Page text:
Ben Folds

Songs For Silverman

(Epic; 2005)

By David Greenwald | 8 January 2008

For Ben Folds:

Dear Mr. Folds,

I’m sure you get this all the time, but I’m a big fan and have been ever since I bought
The Unauthorized Biography Of Reinhold Messner. I picked it up after hearing “Don’t Change Your Plans” on Y107’s “The Chris Carter Mess,” and loved it so much that you guys became my first favorite band. I’ve always been drawn to you as a singer; vocally, you’re so warm and approachable, and you sing about subjects I can relate to: failed relationships, idealized women, your parents giving you shit, the list goes on and on. You’ve always been funny, too; I’m sure I don’t have to tell you how well “Underground” and “Battle Of Who Could Care Less” skewered the indie/slacker scenes, or how I appreciate the sad songs more on Messner because your dad’s surreal voicemail is in the middle of the album to remind us that laughter is just around the corner from despair. Anyway, I’m writing to you because your new album, Songs For Silverman, just feels like it’s missing something. I like it better than Rockin’ The Suburbs, but what’s up with all this old guy stuff?

Seriously,
David Greenwald


P.S. Those new guys in your band play just like Darren and Robert! When are you guys going to do a reunion tour? Also, your “Bitches Ain’t Shit” cover is phenomenal.

For everyone else:

Songs For Silverman is a return to form after the relentlessly overproduced Rockin’ The Suburbs and three hit-and-miss (heavy on the miss) EPs. Musically, Silverman is his best effort since Messner, reverting back to the Ben Folds Five trio format with new bassist Jared Reynolds and drummer Lindsay Jamieson --- who also happen to sound a whole lot like Darren Jesse and Robert Sledge. While the new three-part harmonies aren’t quite as rich as the Five’s, at least they exist, and the new band's instrumentation is notably smoother and more fluid.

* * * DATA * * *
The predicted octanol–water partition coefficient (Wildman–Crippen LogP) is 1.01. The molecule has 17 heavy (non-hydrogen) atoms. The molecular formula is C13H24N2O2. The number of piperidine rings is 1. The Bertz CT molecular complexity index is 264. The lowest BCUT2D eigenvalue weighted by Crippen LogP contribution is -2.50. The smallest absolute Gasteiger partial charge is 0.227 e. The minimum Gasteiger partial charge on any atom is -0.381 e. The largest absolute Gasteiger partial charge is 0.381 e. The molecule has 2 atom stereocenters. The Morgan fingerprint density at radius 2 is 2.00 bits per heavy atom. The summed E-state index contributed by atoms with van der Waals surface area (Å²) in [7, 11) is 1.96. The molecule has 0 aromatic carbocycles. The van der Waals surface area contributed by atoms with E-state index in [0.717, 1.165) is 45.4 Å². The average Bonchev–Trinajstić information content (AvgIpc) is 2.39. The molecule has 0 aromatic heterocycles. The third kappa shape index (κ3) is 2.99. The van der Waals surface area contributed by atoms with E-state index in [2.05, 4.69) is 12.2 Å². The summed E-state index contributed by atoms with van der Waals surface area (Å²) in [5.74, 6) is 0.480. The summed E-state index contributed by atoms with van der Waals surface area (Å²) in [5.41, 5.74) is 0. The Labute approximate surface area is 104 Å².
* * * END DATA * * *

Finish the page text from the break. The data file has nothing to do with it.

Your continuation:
Which isn't to say that I meant a return to BF5 form by any means, but there are some great songs on this album: “Gracie” is an “awww!”-inspiring ode to his daughter; “Jesusland” could’ve held its own on Messner, shuffling along until the song reaches a stunningly harmonized chorus; and the segue of “Time” to “Prison Food” is great, concluding the album with two of its most emotionally bare songs. “Alone, alone again,” he sings on the final track, just before descending into a fuzzy bass freak-out.

Still, Folds falls short lyrically. Example: “Why you gotta act like you know when you don’t know / It’s ok if you don’t know everything,” he sings in “Bastard,” a song that masks its preachy lyrics with solo breaks and a poppy melody. He used the same formula on the Sunny 16 EP, and it simply isn’t his style. Folds’ formerly effectively sophomoric humor is slowly evolving into the adult-contemporary potshots he once admonished on “Uncle Walter,” though overall Silverman tends to shy away from this.

It’s not his talent that has changed, just the subject matter. I won’t make the inevitable Billy Joel/Elton John comparison because Folds thankfully isn’t there yet, and sure, I’ll allow for the whole wife-and-kids maturation thing, but Folds has always drawn me in with his perceptive, sarcastic narratives. When he wants to write a really heartbreaking song, he still can: “Give Judy My Notice,” the lone song taken from his recent EPs, is a glimpse at the kind of pointed relationship analysis Folds used to characterize whole albums with. “I come running when you want me here,” he sings, “and when you want me to, I disappear.” Unfortunately, he drapes the new version of the song in pedal steel and cloying backing vocals, the album’s only musical judgment error. He makes up for it on the next track with “Late,” a bittersweet tribute to Elliott Smith as poignant and personal as anything he’s ever written.

I’m being a little harsh on Mr. Folds. From the sound of this album, we’re both still hung up on Ben Folds Five breaking up, but at least Folds remembers what made them stand out in the first place. The humor might be gone, and Songs For Silverman may not the reunion tour we’ve waited for, but it is the best thing we've heard from him since Messner --- and If you're thinking "that doesn't mean much," he's about to start winning you back.